You know one day I’m going to be a master of basic technology. In the mean time here are the missing pages from the “Emblems of Youth” pdf:
dotal. They were ideological, militant, and must be studied as such. The silences of imagery are always eloquent.
Its loquacity speaks volumes too. So far as the aristocracy was concerned, medieval iconography was not quiet at all, but highly talkative. Young princes and noblemen abound, and the way in which they are represented raises all the problems relating to the depiction of youth. In particular, it helps distinguish two age groups, in which adolescents remained separate from young adults. In the world of chivalry, for example, the difference between aspiring knights or squires and young knights who have recently been invested is an essential one, which the image always takes into account. They may be very close in age, even of the same age, but they derive from two entirely different universes. The former still belong to the mobile, multiform world of valets (in the noble sense that old French lent this word). Their emblematic hero was Perceval: a Perceval who has not yet been knighted, a rough-hewn, simple, frank, rather stupid adolescent, but of such an innocence that he later becomes one of the three knights chosen for the quest for the Holy Grail. The latter category is personified by the figure of Gawain, nephew of King Arthur, a more mature and courtly character, more cunning too, certainly more aware of life’s difficulties. Awaiting his uncle’s inheritance-Arthur and Guinevere are a sterile couple-he is not yet married or enfeoffed. This does not prevent him from making numerous female conquests, however, like most of the young knights of the Round Table.4
Perceval and Gawain personify two different types of aristocratic youth. Accordingly, medieval imagery treats them differently. Perceval is still almost a child; he does not possess the full panoply of clothing and military equipment needed by a knight; his gestures are awkward, his coat of arms is monochromic.s Gawain is already a man, in the virile sense, but still a young man who cannot aspire to the privileges and attributes of virilitas plena; that is, of maturity. Gawain is often presented in tandem with his uncle, King Arthur, and in showing them side by side an image could emphasize all that separates the young man from the mature man. Postures, gestures, attitudes, dimensions, colors, clothes, objects: everything may serve to distinguish uncle from nephew. It is impossible to confuse the two. The same is true of the two other uncle-nephew pairings often seen: Charlemagne and Roland, Mark and Tristan. Nephews of kings are not yet kings. They are, however, models of princely youth, courtly and valiant.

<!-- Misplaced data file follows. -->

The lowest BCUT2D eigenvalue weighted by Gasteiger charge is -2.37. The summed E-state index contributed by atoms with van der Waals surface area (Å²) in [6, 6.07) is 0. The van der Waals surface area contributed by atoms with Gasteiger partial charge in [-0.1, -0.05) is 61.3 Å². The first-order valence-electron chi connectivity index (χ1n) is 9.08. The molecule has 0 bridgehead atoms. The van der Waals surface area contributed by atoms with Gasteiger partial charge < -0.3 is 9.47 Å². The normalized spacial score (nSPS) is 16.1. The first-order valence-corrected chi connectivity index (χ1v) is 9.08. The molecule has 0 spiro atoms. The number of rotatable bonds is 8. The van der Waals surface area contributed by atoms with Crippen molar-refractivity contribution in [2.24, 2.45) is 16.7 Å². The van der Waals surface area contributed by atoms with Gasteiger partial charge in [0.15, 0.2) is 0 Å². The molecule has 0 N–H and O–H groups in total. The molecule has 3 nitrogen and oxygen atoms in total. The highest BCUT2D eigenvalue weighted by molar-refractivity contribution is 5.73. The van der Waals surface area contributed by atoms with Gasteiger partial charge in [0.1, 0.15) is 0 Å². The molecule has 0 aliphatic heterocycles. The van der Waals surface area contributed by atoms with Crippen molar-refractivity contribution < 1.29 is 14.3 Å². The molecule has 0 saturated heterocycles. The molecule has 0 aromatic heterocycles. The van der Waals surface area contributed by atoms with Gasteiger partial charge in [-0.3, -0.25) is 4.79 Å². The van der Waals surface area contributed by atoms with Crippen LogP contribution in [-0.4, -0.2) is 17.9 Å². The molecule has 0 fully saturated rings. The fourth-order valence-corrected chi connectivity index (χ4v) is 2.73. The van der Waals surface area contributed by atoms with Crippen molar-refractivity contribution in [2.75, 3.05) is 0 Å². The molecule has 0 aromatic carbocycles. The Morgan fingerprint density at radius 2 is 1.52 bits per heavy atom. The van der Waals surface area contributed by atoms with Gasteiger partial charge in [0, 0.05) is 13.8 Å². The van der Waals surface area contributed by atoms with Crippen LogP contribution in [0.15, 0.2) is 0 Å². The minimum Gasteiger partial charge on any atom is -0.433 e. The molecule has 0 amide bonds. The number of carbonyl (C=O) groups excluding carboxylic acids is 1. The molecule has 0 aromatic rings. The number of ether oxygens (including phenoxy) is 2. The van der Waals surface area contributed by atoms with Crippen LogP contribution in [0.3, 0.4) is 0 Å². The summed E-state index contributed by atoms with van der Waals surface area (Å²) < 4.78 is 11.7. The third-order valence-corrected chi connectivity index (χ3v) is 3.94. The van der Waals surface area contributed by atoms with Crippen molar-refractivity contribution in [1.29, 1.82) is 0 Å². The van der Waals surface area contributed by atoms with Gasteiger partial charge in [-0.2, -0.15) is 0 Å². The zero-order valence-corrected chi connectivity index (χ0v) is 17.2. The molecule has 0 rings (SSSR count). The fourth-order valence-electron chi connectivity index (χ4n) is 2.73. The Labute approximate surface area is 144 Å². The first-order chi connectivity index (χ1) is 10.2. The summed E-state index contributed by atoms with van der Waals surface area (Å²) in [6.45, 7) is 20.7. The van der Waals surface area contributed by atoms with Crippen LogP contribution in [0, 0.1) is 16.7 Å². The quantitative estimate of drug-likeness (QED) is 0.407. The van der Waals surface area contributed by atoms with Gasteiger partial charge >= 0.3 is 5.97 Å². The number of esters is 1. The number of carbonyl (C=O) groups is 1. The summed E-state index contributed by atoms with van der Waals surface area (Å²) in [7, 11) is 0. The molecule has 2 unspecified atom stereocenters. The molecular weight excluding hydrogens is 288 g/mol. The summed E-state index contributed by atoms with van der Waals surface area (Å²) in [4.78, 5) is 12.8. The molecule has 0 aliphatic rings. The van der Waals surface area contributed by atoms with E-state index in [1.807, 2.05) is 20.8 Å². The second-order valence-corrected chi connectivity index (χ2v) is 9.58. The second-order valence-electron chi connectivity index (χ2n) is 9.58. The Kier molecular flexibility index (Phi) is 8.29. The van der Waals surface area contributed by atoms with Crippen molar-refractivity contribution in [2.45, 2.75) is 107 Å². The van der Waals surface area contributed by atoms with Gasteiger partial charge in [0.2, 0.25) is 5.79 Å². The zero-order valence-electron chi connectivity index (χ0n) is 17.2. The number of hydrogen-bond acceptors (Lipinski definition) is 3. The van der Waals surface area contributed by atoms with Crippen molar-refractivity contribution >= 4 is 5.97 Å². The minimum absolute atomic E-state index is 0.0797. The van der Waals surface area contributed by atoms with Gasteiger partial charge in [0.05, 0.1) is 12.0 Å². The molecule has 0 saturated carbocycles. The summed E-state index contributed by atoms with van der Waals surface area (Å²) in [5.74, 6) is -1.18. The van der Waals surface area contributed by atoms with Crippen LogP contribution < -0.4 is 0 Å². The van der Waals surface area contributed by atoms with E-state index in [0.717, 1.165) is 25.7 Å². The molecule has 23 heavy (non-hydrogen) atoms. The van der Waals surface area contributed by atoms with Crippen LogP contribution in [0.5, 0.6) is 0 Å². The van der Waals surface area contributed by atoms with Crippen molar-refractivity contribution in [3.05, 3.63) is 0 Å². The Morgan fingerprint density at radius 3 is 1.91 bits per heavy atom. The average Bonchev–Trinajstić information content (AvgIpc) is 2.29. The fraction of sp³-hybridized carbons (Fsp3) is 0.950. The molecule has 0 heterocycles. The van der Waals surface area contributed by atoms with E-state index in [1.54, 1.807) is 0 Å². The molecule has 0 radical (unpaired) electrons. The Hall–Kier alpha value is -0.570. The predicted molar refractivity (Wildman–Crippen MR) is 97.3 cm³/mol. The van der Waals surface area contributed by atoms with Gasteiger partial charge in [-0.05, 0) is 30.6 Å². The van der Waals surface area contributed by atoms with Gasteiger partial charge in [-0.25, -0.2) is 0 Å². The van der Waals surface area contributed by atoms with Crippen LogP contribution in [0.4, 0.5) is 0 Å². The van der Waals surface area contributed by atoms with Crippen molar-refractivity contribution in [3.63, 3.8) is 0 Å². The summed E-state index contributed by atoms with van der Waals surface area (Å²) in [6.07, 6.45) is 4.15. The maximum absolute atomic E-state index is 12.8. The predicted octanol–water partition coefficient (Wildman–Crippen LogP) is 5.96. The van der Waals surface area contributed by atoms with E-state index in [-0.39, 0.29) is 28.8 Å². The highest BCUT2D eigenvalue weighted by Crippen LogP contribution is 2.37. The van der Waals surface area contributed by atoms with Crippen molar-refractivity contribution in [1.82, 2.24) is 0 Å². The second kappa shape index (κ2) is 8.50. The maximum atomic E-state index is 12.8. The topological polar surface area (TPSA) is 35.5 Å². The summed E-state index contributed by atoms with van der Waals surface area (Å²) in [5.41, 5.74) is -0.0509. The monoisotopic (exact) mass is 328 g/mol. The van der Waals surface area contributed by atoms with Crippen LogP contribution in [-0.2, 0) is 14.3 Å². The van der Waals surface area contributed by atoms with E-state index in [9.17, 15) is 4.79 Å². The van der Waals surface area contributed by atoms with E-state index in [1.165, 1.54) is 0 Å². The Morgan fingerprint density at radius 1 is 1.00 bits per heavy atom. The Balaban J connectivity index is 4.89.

Yet the most abundant corpus of young men furnished by medieval iconography is not that of knights and princes, be they real or literary, but that of the Bible and the lives of saints. Remarkable young people abound in the Scriptures, and imagery naturally accords them a predominant place: Joseph and his brothers; David before his coronation; Jeroboam as Solomon’s intendant; Daniel and the three young Hebrews cast into the blazing fiery furnace; the adolescent Saul, witness to the martyrdom of Stephen; the pharoah’s daughter who saves Moses; Dinah; Thamar; Salome; sons and daughters of every description, from Adam’s children to those of the New Testament, all mobilized by history, the Passion, and the parables of Christ (the prodigal son, the wise and foolish virgins, and many others).
Angels were young men of a particular type. But representations of them may constitute an almost archetypal image of youth-not from a social point of view, obviously, but from a doctrinal, even aesthetic viewpoint. As for saints, they easily constitute the most numerous group of young people, one that justifies numerical, almost statistical, research, and most of the following remarks are based on this group. Moreover, the iconography of young saints must be compared with that of divine figures shown during their life on earth. Christ and the Blessed Virgin are everpresent models-particularly Christ, who was always young in his earthly existence.
Any study of the iconography of young people in the Middle Ages must reckon with the imbalances in documentation. Not only the sociological and typological imbalances just mentioned, but also and in particular the chronological ones (there are far more images for the fourteenth and fifteenth centuries than for the high Middle Ages), and the geographical and technical ones. Each researcher uses the collection of images most familiar and accessible to him, and the choice of corpus necessarily determines the results of the study. As for the present contribution, while I examined numerous categories of images, I nonetheless gave priority to